Christopher Scotese

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Christopher R. Scotese
Born4 May 1953
Chicago, IL
Alma materUniversity of Chicago
Scientific career
Fieldsgeology, paleogeography
InstitutionsNorthwestern University, Evanston

Christopher R. Scotese is a geologist and paleogeographer. He received his PhD from the University of Chicago in 1985. He is the creator of the Paleomap Project, which aims to map Earth over the last billion years, and is credited with predicting Pangaea Ultima, a possible future supercontinent configuration.[1] Later Dr. Scotese changed Pangaea Ultima to Pangaea Proxima to alleviate confusion about the name Pangaea Ultima, which would imply that it would be the last supercontinent.[2]

Professor Scotese retired from teaching at the University of Texas, Arlington, Department of Earth and Environmental Sciences in 2013. He is now a Research Associate at the Field Museum of Natural History and an Adjunct Professor in the Department of Earth and Environmental Sciences, Northwestern University. He continues to collaborate with several research groups on topics concerning the history of the Earth System, but his main focus is a book entitled: "Earth History, the Evolution of the Earth System". He is the coauthor of more than 100 scientific publications, and his maps and animations have been used in numerous geological textbooks, scientific research papers, and are on display in museums worldwide.[3]

Selected publications[edit]

Cao, W., Williams, S., Flament, N., Zahirovic, S., Scotese, C.R., and Müller, R.D., 2018. Paleolatitudinal distribution of lithologic indicators of climate in a paleogeographic framework, Geological Magazine (in press).

Chatterjee, S., Scotese, C.R., Bajpai, S., 2017. The Restless Indian Plate and Its Epic Voyage from Gondwana to Asia: Its Tectonic, Paleoclimate, and Paleobiogeographic Evolution, Geological Society of America, Special Paper 529, 147 pp.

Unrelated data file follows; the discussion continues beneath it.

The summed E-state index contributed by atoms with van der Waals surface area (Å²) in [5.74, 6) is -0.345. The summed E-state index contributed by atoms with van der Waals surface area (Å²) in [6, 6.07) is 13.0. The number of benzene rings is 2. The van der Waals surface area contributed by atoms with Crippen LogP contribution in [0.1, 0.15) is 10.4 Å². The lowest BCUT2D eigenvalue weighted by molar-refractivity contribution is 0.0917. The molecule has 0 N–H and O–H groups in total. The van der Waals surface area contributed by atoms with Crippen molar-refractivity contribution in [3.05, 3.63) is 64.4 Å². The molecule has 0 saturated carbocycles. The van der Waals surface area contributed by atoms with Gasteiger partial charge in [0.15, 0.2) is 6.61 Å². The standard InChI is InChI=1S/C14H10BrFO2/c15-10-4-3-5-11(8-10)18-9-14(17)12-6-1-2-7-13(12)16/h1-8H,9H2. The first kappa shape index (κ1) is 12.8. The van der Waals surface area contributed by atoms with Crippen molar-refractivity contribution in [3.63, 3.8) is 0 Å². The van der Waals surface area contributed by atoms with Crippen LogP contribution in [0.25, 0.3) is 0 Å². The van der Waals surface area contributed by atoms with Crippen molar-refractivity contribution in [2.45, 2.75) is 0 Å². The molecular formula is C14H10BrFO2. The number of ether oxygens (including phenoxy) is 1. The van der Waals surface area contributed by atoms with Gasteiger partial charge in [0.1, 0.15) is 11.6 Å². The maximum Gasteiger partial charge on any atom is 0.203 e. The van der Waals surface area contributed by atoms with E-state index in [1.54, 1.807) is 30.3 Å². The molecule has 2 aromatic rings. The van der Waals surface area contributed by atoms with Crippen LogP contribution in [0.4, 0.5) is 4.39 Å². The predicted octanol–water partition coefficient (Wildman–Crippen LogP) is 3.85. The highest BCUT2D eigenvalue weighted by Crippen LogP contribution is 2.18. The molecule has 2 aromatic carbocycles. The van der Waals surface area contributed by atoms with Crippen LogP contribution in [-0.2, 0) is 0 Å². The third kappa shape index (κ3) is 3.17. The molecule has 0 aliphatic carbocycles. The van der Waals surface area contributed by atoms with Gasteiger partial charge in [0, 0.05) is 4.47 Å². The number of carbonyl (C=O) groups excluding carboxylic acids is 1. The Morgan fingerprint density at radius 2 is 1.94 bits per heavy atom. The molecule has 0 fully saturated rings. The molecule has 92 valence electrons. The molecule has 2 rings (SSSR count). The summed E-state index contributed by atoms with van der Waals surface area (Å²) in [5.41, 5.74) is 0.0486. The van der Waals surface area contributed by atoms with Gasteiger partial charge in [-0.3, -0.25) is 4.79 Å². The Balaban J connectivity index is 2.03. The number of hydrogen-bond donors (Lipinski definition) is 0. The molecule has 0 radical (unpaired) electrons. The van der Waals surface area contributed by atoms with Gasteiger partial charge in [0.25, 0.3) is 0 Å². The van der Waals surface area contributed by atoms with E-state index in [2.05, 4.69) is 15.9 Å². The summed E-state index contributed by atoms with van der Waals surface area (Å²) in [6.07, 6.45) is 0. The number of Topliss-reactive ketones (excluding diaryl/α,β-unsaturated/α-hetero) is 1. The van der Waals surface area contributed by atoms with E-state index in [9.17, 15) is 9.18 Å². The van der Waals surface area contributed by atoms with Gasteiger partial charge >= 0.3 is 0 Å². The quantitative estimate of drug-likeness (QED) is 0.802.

Lehtonen, S., Silvestro, D., Karger, D.N., Scotese, C.R., Tuomisto, H., Kessler, M., Pena, C., Wahlberg, N., and Antonelli, A., 2017. Environmentally driven extinction and opportunistic origination explain fern diversification patterns, Scientific Reports, p. 1-12, 7:4831, DOI: 10.1038/s41598-017-05263-7.

Mills, B.J.W., Scotese, C.R., Walding, N.G., Shields, G., and Lenton, T.M., 2017. Elevated CO2 degassing rates prevented the return of Snowball Earth during the Phanerozoic, Nature Communications, 8:1110, p. 1-7, DOI: 10.1038/s41467-017-01456-w.

Scotese, C.R., and Schettino, A., 2017. Late Permian – Early Jurassic Paleogeography of Western Tethys and the World, Chapter 3, in Permo-Triassic Salt Provinces of Europe, North Africa and the Atlantic Margins, Elsevier, p. 57 – 95,

Upchurch, G.R., Kiehl, J., Shields, C., Scherer, J., and Scotese, C.R., 2015. Latitudinal temperature gradients and high-latitude temperatures during the latest Cretaceous: Congruence of geologic data and climate models, Geology, v. 43, p. 683-686.

Osen, A., Winguth, A., Winguth, C., and C.R. Scotese, 2013. Sensitivity of Late Permian climate to bathymetric features and implications for the mass extinction, Global and Planetary Change, 105:171-179.

Chatterjee, S., Goswami, A., and C.R. Scotese, 2013. The longest voyage: Tectonic, magmatic, and paleoclimatic evolution of the Indian plate during its northward flight from Gondwana to Asia, Gondwana Research, 23: 238-267.

Boucot, A.J., Chen Xu, and Scotese, C.R, 2013. Phanerozoic Paleoclimate: An Atlas of Lithologic Indicators of Climate, SEPM Concepts in Sedimentology and Paleontology, (Printed Map Folio), No. 11, 478 pp., ISBN 978-1-56576-282-4, October 2013, Society for Sedimentary Geology, Tulsa, OK.[4]


External links[edit]